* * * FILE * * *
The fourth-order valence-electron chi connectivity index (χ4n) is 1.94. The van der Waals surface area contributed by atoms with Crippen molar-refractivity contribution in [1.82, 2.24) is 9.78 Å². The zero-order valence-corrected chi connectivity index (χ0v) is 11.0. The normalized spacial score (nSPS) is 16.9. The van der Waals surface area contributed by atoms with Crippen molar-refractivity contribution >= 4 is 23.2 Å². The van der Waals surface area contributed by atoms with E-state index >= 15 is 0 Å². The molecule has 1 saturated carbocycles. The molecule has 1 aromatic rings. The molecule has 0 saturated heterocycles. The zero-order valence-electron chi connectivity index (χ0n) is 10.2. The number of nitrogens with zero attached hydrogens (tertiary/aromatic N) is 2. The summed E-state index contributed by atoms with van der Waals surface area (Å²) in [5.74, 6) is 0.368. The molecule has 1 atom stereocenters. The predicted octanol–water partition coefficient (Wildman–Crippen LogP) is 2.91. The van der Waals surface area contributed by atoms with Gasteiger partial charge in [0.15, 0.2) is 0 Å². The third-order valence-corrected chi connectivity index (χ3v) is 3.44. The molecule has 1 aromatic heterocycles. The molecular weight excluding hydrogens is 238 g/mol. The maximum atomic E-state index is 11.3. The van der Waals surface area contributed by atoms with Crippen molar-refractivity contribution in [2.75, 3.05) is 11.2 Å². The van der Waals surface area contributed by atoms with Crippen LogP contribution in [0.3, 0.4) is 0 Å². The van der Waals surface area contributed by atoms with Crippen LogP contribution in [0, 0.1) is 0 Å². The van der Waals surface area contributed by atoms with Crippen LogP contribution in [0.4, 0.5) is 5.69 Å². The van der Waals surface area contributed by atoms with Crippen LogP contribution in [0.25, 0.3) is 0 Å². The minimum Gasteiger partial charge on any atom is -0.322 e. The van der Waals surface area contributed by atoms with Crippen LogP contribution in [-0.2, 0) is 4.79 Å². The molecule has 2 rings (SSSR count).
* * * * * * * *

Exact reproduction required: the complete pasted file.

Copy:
The fourth-order valence-electron chi connectivity index (χ4n) is 1.94. The van der Waals surface area contributed by atoms with Crippen molar-refractivity contribution in [1.82, 2.24) is 9.78 Å². The zero-order valence-corrected chi connectivity index (χ0v) is 11.0. The normalized spacial score (nSPS) is 16.9. The van der Waals surface area contributed by atoms with Crippen molar-refractivity contribution >= 4 is 23.2 Å². The van der Waals surface area contributed by atoms with E-state index >= 15 is 0 Å². The molecule has 1 saturated carbocycles. The molecule has 1 aromatic rings. The molecule has 0 saturated heterocycles. The zero-order valence-electron chi connectivity index (χ0n) is 10.2. The number of nitrogens with zero attached hydrogens (tertiary/aromatic N) is 2. The summed E-state index contributed by atoms with van der Waals surface area (Å²) in [5.74, 6) is 0.368. The molecule has 1 atom stereocenters. The predicted octanol–water partition coefficient (Wildman–Crippen LogP) is 2.91. The van der Waals surface area contributed by atoms with Gasteiger partial charge in [0.15, 0.2) is 0 Å². The third-order valence-corrected chi connectivity index (χ3v) is 3.44. The molecule has 1 aromatic heterocycles. The molecular weight excluding hydrogens is 238 g/mol. The maximum atomic E-state index is 11.3. The van der Waals surface area contributed by atoms with Crippen molar-refractivity contribution in [2.75, 3.05) is 11.2 Å². The van der Waals surface area contributed by atoms with Crippen LogP contribution in [0.3, 0.4) is 0 Å². The van der Waals surface area contributed by atoms with Crippen LogP contribution in [0, 0.1) is 0 Å². The van der Waals surface area contributed by atoms with Crippen LogP contribution in [0.4, 0.5) is 5.69 Å². The van der Waals surface area contributed by atoms with Crippen LogP contribution in [0.25, 0.3) is 0 Å². The minimum Gasteiger partial charge on any atom is -0.322 e. The van der Waals surface area contributed by atoms with Crippen LogP contribution in [-0.2, 0) is 4.79 Å². The molecule has 2 rings (SSSR count).